“Pink Sneakers” by Maggie Nerz Iribarne

The woman passes every day with her pink sneakers and floral running pants and cute son in a navy uniform. The son talks a blue streak while the woman nods, her head down, repeating, “Uh-huh.” Sometimes they notice me, sometimes they don’t. Sometimes the woman in the pink sneakers smiles  a straight, close-lipped, no teeth smile. Sometimes she just nods. 

After they pass, I drag on my cigarette, inhale, let it all go with a big puff of smoke. I stand from my porch chair, return to my apartment, kicking the door closed, adding yet another scuff. I pour myself a third cup of coffee, sit down in front of the silent TV. I wonder what the boy is talking about at school. It’s only a half mile away, that school. What if I walk over there, peak over the fence onto the playground? I’d like to see and hear him again, think about him raising his hand in class, laughing. 

He reminds me of my brother, Len. Len was bright like that boy in the navy uniform. I insert my oxygen tube into my nose and relax into the white noise of the machine’s compression and release, close my eyes. In my imagination, the woman in the pink sneakers has clear lungs, a pristine house, granite countertops, a clean sink. My sink is full of crusty plates and stained coffee cups.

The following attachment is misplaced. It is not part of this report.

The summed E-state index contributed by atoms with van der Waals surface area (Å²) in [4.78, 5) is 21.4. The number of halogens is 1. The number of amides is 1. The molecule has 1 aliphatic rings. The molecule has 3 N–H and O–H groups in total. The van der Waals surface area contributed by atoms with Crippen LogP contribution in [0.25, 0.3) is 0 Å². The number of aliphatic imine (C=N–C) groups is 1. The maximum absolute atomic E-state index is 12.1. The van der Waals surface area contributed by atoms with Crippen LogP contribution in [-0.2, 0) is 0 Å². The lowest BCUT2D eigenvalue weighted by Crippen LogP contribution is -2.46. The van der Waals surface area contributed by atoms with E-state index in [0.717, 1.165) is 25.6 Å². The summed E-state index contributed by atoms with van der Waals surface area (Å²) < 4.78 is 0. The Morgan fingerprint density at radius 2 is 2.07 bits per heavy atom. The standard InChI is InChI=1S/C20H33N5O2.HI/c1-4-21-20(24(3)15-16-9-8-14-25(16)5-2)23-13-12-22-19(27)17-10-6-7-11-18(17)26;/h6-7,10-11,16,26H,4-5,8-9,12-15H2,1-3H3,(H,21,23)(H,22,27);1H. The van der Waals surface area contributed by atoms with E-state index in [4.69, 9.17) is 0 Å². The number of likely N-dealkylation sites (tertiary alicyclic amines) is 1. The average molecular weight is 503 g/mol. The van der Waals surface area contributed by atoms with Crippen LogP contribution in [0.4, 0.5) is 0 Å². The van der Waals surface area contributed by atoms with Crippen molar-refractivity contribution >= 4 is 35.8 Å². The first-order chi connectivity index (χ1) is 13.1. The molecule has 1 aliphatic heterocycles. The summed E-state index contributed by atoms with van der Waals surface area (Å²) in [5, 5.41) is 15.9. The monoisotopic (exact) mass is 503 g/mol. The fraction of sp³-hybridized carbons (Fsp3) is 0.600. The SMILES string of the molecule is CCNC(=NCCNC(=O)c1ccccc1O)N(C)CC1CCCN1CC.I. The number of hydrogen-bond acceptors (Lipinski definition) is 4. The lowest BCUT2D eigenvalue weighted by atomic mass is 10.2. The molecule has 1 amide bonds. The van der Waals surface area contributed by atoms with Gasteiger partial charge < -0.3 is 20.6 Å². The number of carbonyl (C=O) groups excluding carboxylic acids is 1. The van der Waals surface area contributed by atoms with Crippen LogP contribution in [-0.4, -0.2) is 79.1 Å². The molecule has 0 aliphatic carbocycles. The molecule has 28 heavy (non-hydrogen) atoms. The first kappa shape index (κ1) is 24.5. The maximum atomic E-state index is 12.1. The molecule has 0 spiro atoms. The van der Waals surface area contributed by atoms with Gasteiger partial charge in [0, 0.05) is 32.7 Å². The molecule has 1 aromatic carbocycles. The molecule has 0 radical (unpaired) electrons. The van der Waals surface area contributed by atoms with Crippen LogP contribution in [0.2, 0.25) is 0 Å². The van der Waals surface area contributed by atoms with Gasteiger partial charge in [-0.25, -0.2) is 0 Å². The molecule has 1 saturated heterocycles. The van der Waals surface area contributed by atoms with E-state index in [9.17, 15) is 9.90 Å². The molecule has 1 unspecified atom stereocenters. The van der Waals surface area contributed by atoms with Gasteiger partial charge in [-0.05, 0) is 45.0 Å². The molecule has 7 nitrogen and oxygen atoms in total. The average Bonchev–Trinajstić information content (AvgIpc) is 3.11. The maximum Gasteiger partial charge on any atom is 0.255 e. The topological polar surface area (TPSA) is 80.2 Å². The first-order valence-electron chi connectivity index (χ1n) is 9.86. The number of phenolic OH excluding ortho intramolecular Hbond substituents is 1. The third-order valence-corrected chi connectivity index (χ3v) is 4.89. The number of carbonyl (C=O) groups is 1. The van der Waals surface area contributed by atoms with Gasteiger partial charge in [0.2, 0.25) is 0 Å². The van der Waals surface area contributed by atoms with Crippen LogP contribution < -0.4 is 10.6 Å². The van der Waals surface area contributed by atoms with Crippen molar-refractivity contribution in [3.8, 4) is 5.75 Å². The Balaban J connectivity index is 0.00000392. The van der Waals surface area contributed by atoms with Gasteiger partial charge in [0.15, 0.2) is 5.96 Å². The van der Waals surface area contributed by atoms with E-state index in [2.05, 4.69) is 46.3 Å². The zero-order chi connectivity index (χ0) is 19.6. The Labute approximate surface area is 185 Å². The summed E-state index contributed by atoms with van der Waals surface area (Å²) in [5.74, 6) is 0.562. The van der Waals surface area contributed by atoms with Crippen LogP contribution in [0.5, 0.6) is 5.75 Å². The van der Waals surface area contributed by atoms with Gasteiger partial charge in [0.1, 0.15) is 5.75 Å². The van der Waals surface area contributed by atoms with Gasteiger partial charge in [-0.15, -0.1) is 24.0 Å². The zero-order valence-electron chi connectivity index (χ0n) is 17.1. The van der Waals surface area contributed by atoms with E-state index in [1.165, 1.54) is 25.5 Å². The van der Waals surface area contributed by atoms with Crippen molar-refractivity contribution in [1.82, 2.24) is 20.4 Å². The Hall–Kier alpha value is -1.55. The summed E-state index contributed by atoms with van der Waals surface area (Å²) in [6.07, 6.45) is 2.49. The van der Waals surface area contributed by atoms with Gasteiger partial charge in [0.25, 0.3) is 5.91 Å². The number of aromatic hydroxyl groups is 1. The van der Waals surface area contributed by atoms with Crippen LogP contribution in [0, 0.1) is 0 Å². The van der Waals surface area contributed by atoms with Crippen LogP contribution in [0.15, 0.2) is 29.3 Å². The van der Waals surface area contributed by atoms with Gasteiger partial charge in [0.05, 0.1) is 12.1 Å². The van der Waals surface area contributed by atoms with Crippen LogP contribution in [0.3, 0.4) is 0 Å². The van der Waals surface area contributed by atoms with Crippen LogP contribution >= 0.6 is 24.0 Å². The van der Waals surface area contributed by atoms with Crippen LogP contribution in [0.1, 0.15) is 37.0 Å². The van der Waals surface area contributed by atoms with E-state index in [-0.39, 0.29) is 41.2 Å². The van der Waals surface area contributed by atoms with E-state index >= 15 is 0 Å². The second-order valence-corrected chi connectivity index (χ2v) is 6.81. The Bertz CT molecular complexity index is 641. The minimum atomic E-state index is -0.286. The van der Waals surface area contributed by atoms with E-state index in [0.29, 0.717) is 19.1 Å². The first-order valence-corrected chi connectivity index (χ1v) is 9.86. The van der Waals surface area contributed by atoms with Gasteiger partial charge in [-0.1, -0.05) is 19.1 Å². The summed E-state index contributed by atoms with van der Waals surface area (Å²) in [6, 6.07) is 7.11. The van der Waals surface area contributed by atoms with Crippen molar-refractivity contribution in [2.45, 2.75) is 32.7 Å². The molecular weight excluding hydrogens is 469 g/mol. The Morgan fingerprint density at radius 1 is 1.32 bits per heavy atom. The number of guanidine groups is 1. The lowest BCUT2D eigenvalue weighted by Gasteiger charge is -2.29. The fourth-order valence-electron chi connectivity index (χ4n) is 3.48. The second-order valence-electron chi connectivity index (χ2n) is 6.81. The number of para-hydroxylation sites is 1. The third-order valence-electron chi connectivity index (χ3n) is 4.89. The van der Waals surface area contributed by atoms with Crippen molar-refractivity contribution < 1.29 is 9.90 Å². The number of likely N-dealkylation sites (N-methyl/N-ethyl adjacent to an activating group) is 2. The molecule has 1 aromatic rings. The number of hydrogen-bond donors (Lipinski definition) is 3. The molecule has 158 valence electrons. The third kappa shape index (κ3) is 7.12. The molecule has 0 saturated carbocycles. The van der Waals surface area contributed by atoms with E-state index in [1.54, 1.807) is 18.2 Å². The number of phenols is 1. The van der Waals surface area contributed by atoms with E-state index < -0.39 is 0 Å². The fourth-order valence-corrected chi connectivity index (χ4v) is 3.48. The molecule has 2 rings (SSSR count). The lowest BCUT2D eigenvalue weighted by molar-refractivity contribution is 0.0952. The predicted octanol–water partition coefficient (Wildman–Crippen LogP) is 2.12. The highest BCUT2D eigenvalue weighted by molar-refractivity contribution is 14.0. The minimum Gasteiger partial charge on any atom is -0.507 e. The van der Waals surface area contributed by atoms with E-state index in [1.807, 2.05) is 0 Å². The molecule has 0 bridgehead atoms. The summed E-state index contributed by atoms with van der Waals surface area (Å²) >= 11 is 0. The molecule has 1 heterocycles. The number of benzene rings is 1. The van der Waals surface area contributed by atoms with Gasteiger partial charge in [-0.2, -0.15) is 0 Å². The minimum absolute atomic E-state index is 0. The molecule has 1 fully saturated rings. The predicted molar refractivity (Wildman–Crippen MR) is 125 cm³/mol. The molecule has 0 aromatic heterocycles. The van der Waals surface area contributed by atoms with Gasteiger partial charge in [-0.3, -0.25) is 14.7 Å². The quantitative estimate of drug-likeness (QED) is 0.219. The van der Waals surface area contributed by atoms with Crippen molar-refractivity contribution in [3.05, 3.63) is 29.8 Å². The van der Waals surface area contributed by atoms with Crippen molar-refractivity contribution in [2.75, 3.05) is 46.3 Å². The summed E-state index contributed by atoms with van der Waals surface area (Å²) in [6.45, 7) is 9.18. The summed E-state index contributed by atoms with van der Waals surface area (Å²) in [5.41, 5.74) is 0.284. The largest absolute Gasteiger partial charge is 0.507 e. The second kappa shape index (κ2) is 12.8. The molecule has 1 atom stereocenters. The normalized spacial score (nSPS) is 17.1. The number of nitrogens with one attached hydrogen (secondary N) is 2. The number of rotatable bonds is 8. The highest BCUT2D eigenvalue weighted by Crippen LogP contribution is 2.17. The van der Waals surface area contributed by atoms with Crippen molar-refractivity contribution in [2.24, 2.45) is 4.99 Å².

One morning, I call out to the woman in the pink sneakers. I say, “I just can’t bear to smoke indoors. My mother never let my father.” 

She nods stiffly, says, “I bet.”

Later, I grow drowsy. I dream of mixing chocolate milk, arranging cookies on a plate. The boy sits at my table, eating and drinking as he telling his bright stories. We are safe in my darkened apartment as the woman in the pink sneakers runs by my porch, her face frozen in terror. She is not having a good day, but I am, for once.

Maggie Nerz Iribarne is 53, living her writing dream in a yellow house in Syracuse, New York. She writes about teenagers, witches, the very old, bats, cats, priests/nuns, cleaning ladies, runaways, struggling teachers, and neighborhood ghosts, among many other things. She keeps a portfolio of her published work at https://www.maggienerziribarne.com.

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